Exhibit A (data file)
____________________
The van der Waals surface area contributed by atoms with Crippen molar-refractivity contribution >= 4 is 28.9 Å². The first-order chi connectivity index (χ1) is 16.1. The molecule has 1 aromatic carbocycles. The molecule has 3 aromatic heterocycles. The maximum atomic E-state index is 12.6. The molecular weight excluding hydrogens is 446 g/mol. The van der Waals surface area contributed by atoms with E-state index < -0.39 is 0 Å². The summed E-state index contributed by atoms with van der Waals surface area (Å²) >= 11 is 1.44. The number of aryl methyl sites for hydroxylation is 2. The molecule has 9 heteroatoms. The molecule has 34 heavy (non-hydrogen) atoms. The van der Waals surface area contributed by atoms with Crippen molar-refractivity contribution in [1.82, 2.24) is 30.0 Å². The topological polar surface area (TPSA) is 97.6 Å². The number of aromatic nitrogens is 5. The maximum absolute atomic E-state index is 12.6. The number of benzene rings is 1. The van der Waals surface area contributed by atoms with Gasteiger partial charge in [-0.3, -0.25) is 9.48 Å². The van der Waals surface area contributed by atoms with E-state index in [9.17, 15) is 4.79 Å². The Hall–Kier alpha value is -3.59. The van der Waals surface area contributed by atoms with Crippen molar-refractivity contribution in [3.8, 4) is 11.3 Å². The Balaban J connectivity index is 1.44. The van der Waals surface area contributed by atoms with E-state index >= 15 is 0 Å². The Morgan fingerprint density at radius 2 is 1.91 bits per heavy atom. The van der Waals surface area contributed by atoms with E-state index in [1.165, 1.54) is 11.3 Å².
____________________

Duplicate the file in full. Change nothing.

The van der Waals surface area contributed by atoms with Crippen molar-refractivity contribution >= 4 is 28.9 Å². The first-order chi connectivity index (χ1) is 16.1. The molecule has 1 aromatic carbocycles. The molecule has 3 aromatic heterocycles. The maximum atomic E-state index is 12.6. The molecular weight excluding hydrogens is 446 g/mol. The van der Waals surface area contributed by atoms with E-state index < -0.39 is 0 Å². The summed E-state index contributed by atoms with van der Waals surface area (Å²) >= 11 is 1.44. The number of aryl methyl sites for hydroxylation is 2. The molecule has 9 heteroatoms. The molecule has 34 heavy (non-hydrogen) atoms. The van der Waals surface area contributed by atoms with Crippen molar-refractivity contribution in [1.82, 2.24) is 30.0 Å². The topological polar surface area (TPSA) is 97.6 Å². The number of aromatic nitrogens is 5. The maximum absolute atomic E-state index is 12.6. The number of benzene rings is 1. The van der Waals surface area contributed by atoms with Gasteiger partial charge in [-0.3, -0.25) is 9.48 Å². The van der Waals surface area contributed by atoms with E-state index in [9.17, 15) is 4.79 Å². The Hall–Kier alpha value is -3.59. The van der Waals surface area contributed by atoms with Crippen molar-refractivity contribution in [3.8, 4) is 11.3 Å². The Balaban J connectivity index is 1.44. The van der Waals surface area contributed by atoms with E-state index >= 15 is 0 Å². The Morgan fingerprint density at radius 2 is 1.91 bits per heavy atom. The van der Waals surface area contributed by atoms with E-state index in [1.165, 1.54) is 11.3 Å².